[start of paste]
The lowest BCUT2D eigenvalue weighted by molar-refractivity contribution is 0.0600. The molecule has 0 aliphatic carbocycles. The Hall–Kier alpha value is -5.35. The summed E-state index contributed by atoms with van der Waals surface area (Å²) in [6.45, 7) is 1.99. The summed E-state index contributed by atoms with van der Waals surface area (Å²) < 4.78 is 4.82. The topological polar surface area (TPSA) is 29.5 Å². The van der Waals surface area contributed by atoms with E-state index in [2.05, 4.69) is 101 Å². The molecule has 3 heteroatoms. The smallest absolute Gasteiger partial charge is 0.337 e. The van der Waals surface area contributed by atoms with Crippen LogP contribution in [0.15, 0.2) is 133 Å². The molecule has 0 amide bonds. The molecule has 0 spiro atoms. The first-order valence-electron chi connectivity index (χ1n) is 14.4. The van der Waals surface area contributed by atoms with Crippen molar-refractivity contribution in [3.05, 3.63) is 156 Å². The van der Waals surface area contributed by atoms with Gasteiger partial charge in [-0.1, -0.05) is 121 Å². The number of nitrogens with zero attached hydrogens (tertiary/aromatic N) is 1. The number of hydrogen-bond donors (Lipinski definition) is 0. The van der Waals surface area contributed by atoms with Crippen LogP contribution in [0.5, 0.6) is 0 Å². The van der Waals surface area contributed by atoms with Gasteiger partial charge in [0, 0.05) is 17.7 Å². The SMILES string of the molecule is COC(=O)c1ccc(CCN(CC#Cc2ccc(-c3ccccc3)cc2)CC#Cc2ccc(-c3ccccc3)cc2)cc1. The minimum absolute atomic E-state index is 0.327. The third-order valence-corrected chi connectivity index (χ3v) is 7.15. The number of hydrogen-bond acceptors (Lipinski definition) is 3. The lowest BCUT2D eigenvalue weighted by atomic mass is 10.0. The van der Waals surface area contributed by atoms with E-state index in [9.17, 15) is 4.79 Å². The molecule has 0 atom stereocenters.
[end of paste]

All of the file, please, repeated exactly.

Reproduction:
The lowest BCUT2D eigenvalue weighted by molar-refractivity contribution is 0.0600. The molecule has 0 aliphatic carbocycles. The Hall–Kier alpha value is -5.35. The summed E-state index contributed by atoms with van der Waals surface area (Å²) in [6.45, 7) is 1.99. The summed E-state index contributed by atoms with van der Waals surface area (Å²) < 4.78 is 4.82. The topological polar surface area (TPSA) is 29.5 Å². The van der Waals surface area contributed by atoms with E-state index in [2.05, 4.69) is 101 Å². The molecule has 3 heteroatoms. The smallest absolute Gasteiger partial charge is 0.337 e. The van der Waals surface area contributed by atoms with Crippen LogP contribution in [0.15, 0.2) is 133 Å². The molecule has 0 amide bonds. The molecule has 0 spiro atoms. The first-order valence-electron chi connectivity index (χ1n) is 14.4. The van der Waals surface area contributed by atoms with Crippen molar-refractivity contribution in [3.05, 3.63) is 156 Å². The van der Waals surface area contributed by atoms with Gasteiger partial charge in [-0.1, -0.05) is 121 Å². The number of nitrogens with zero attached hydrogens (tertiary/aromatic N) is 1. The number of hydrogen-bond donors (Lipinski definition) is 0. The van der Waals surface area contributed by atoms with Crippen LogP contribution in [0.5, 0.6) is 0 Å². The van der Waals surface area contributed by atoms with Gasteiger partial charge in [0, 0.05) is 17.7 Å². The SMILES string of the molecule is COC(=O)c1ccc(CCN(CC#Cc2ccc(-c3ccccc3)cc2)CC#Cc2ccc(-c3ccccc3)cc2)cc1. The minimum absolute atomic E-state index is 0.327. The third-order valence-corrected chi connectivity index (χ3v) is 7.15. The number of hydrogen-bond acceptors (Lipinski definition) is 3. The lowest BCUT2D eigenvalue weighted by atomic mass is 10.0. The van der Waals surface area contributed by atoms with E-state index in [9.17, 15) is 4.79 Å². The molecule has 0 atom stereocenters.